Although it might seem strange for tourists to visit the favelas, there have been organized tours into the favelas for many years now. Local tour operator Marcelo Armstrong has been taking tourists into Rocinha and Vila Canoas favelas since 1992 to show visitors to Rio a more realistic view of the city connected to the real life of the local people.
Some may be afraid going into the favela is dangerous and voyeuristic some favelas are all controlled by crime syndicates. But tours into the favela are good for both tour operator and favela residents. Tour operators have to get permission from the favela to take tours through, showing a different side to their city raising awareness. Favela residents get the opportunity to sell to tourists and also come into contact with a different way of life even if only for a moment.
The favelas lie on the outskirts of Rio crammed up the hillside and nestled against the majestic jungle. As we drive into the Rocinha favela, home to some 85,000 people, rubbish lines the streets and the smell is not pleasant. We stop to take photos but Simone our guide warns us we cannot take photos at certain places in the favela as the crime syndicate does not want their identity unwittingly revealed. Residents have set up tables selling paintings at the van stop. The tour has provided an opportunity for some favela residents to start their own business.
Although I know favela can become a place of warfare from time to time if rivaling gangs shoot it out in the street today the favela seems incredibly normal. People go about their daily life, there are a variety of shops, a bank and even a 'Bob's' - a well known Rio fast food chain. But Simone points out that the young men lounging innocently around the favela are members of the gang. Although it might seem like ordinary life they are actually watching closely everybody that comes and goes from the favela.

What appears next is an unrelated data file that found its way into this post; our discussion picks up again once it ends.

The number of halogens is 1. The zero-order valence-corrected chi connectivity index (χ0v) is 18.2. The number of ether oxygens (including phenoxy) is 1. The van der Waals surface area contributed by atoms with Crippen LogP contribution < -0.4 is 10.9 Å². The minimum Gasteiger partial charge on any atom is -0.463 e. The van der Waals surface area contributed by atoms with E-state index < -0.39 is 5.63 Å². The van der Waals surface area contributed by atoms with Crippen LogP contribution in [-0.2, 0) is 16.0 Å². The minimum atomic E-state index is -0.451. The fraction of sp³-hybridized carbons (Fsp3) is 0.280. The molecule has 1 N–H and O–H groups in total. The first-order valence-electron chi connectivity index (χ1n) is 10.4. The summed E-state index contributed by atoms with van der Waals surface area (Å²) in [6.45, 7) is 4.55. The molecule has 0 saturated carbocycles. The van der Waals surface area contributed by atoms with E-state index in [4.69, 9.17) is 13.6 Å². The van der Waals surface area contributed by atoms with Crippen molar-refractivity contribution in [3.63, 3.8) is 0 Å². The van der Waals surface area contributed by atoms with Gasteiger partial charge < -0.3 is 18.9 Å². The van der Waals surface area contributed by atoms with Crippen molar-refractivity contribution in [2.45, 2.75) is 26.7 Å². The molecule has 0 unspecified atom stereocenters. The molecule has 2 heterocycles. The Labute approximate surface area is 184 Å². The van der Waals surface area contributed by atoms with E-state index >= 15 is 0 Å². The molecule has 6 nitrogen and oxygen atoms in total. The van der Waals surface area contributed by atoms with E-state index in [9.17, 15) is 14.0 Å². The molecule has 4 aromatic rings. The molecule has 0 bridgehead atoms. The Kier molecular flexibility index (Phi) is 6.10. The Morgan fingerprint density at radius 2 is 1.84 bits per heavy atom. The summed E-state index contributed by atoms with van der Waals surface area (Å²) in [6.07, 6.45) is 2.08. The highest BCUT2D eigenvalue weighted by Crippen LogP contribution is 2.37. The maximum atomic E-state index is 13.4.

Next we drive to Vila Canoas favela. This smaller favela, which houses 2500 residents, is vastly different from Rocinha. No rubbish lies in the streets, residents are well dressed and houses neatly maintained. Simone tells us that this is partly due to the school financed by Marcelo's Favela Tour where 65 students come each day for free to gain an additional four hours of schooling. The benefits have gradually spread into the rest of the community.
We walk through twisting passageways and past favela houses going deeper into the heat of Vila Canoas stopping at the school where students are playing soccer. A handcraft market at the school sells crafts made by locals from recycled waste including bags crocheted with ring pulls from Coca Cola bottles and beautiful paper bowls made from recycled magazines. In the square local children practice capoeira – an Afro-Brazilian art form that combines dance, music and martial arts.
To truly understand Brazil and its people all tourists should take a tour of the favela because although the favela is usually thought of as being just related to violence and crime it is also a place that many Brazilians call home. As we drive out of the favela I know I have seen a side of Rio many tourists will never see, one of poverty but also one of hope.